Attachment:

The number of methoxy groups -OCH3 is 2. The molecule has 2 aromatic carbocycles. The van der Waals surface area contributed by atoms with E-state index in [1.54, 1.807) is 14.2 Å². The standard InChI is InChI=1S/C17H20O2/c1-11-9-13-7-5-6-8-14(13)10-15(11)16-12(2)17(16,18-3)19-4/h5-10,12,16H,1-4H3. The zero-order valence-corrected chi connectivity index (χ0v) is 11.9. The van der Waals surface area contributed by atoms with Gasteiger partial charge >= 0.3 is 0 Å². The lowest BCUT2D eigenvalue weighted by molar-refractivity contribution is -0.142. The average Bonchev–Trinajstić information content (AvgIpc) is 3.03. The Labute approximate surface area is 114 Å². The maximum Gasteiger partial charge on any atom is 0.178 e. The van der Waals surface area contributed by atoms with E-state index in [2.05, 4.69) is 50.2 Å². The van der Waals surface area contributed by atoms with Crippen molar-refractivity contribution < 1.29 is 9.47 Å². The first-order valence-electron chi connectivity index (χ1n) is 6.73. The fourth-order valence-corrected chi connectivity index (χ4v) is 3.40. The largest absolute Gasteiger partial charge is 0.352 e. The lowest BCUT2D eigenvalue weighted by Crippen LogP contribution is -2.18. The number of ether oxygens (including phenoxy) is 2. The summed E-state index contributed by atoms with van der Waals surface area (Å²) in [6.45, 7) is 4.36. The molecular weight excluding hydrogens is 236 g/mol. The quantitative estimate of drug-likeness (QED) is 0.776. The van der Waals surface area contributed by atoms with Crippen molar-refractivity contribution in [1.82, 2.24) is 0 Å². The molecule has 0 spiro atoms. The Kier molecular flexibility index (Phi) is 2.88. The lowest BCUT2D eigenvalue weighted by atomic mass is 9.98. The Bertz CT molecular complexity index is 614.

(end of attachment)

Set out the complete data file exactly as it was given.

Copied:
The number of methoxy groups -OCH3 is 2. The molecule has 2 aromatic carbocycles. The van der Waals surface area contributed by atoms with E-state index in [1.54, 1.807) is 14.2 Å². The standard InChI is InChI=1S/C17H20O2/c1-11-9-13-7-5-6-8-14(13)10-15(11)16-12(2)17(16,18-3)19-4/h5-10,12,16H,1-4H3. The zero-order valence-corrected chi connectivity index (χ0v) is 11.9. The van der Waals surface area contributed by atoms with Gasteiger partial charge >= 0.3 is 0 Å². The lowest BCUT2D eigenvalue weighted by molar-refractivity contribution is -0.142. The average Bonchev–Trinajstić information content (AvgIpc) is 3.03. The Labute approximate surface area is 114 Å². The maximum Gasteiger partial charge on any atom is 0.178 e. The van der Waals surface area contributed by atoms with E-state index in [2.05, 4.69) is 50.2 Å². The van der Waals surface area contributed by atoms with Crippen molar-refractivity contribution < 1.29 is 9.47 Å². The first-order valence-electron chi connectivity index (χ1n) is 6.73. The fourth-order valence-corrected chi connectivity index (χ4v) is 3.40. The largest absolute Gasteiger partial charge is 0.352 e. The lowest BCUT2D eigenvalue weighted by Crippen LogP contribution is -2.18. The number of ether oxygens (including phenoxy) is 2. The summed E-state index contributed by atoms with van der Waals surface area (Å²) in [6.45, 7) is 4.36. The molecular weight excluding hydrogens is 236 g/mol. The quantitative estimate of drug-likeness (QED) is 0.776. The van der Waals surface area contributed by atoms with Crippen molar-refractivity contribution in [1.82, 2.24) is 0 Å². The molecule has 0 spiro atoms. The Kier molecular flexibility index (Phi) is 2.88. The lowest BCUT2D eigenvalue weighted by atomic mass is 9.98. The Bertz CT molecular complexity index is 614.